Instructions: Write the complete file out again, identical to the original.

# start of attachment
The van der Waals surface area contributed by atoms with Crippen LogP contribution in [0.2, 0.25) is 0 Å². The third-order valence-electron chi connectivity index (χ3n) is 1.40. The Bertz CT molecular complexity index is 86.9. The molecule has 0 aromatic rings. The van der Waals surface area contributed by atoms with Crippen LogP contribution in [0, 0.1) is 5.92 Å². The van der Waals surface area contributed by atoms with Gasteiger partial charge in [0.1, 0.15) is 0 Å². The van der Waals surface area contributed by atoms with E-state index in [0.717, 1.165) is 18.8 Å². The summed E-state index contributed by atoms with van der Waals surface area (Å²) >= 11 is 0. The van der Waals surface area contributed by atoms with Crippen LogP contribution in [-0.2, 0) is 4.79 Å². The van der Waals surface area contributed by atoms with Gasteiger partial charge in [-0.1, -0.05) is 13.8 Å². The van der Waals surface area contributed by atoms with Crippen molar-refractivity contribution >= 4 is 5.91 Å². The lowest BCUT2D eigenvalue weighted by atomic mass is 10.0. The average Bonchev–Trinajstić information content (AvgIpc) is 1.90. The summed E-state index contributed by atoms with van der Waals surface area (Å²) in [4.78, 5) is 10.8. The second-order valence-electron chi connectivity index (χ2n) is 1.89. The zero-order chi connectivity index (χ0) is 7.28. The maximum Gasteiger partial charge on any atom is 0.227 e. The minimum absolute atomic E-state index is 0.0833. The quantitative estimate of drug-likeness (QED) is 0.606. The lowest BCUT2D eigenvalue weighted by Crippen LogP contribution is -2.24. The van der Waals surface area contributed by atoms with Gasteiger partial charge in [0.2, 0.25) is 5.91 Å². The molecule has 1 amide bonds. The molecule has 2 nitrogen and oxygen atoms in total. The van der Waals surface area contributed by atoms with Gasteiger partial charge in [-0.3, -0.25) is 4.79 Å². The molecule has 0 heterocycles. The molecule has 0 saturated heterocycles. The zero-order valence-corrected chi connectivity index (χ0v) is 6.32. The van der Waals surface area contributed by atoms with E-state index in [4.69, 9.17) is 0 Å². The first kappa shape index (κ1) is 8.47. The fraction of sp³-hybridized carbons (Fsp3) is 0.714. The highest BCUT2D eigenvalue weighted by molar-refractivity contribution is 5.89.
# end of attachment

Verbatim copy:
The van der Waals surface area contributed by atoms with Crippen LogP contribution in [0.2, 0.25) is 0 Å². The third-order valence-electron chi connectivity index (χ3n) is 1.40. The Bertz CT molecular complexity index is 86.9. The molecule has 0 aromatic rings. The van der Waals surface area contributed by atoms with Crippen LogP contribution in [0, 0.1) is 5.92 Å². The van der Waals surface area contributed by atoms with Gasteiger partial charge in [0.1, 0.15) is 0 Å². The van der Waals surface area contributed by atoms with E-state index in [0.717, 1.165) is 18.8 Å². The summed E-state index contributed by atoms with van der Waals surface area (Å²) >= 11 is 0. The van der Waals surface area contributed by atoms with Crippen LogP contribution in [-0.2, 0) is 4.79 Å². The van der Waals surface area contributed by atoms with Gasteiger partial charge in [-0.1, -0.05) is 13.8 Å². The van der Waals surface area contributed by atoms with Crippen molar-refractivity contribution >= 4 is 5.91 Å². The lowest BCUT2D eigenvalue weighted by atomic mass is 10.0. The average Bonchev–Trinajstić information content (AvgIpc) is 1.90. The summed E-state index contributed by atoms with van der Waals surface area (Å²) in [4.78, 5) is 10.8. The second-order valence-electron chi connectivity index (χ2n) is 1.89. The zero-order chi connectivity index (χ0) is 7.28. The maximum Gasteiger partial charge on any atom is 0.227 e. The minimum absolute atomic E-state index is 0.0833. The quantitative estimate of drug-likeness (QED) is 0.606. The lowest BCUT2D eigenvalue weighted by Crippen LogP contribution is -2.24. The van der Waals surface area contributed by atoms with Gasteiger partial charge in [0.2, 0.25) is 5.91 Å². The molecule has 1 amide bonds. The molecule has 2 nitrogen and oxygen atoms in total. The van der Waals surface area contributed by atoms with Gasteiger partial charge in [-0.3, -0.25) is 4.79 Å². The molecule has 0 heterocycles. The molecule has 0 saturated heterocycles. The zero-order valence-corrected chi connectivity index (χ0v) is 6.32. The van der Waals surface area contributed by atoms with E-state index in [4.69, 9.17) is 0 Å². The first kappa shape index (κ1) is 8.47. The fraction of sp³-hybridized carbons (Fsp3) is 0.714. The highest BCUT2D eigenvalue weighted by molar-refractivity contribution is 5.89.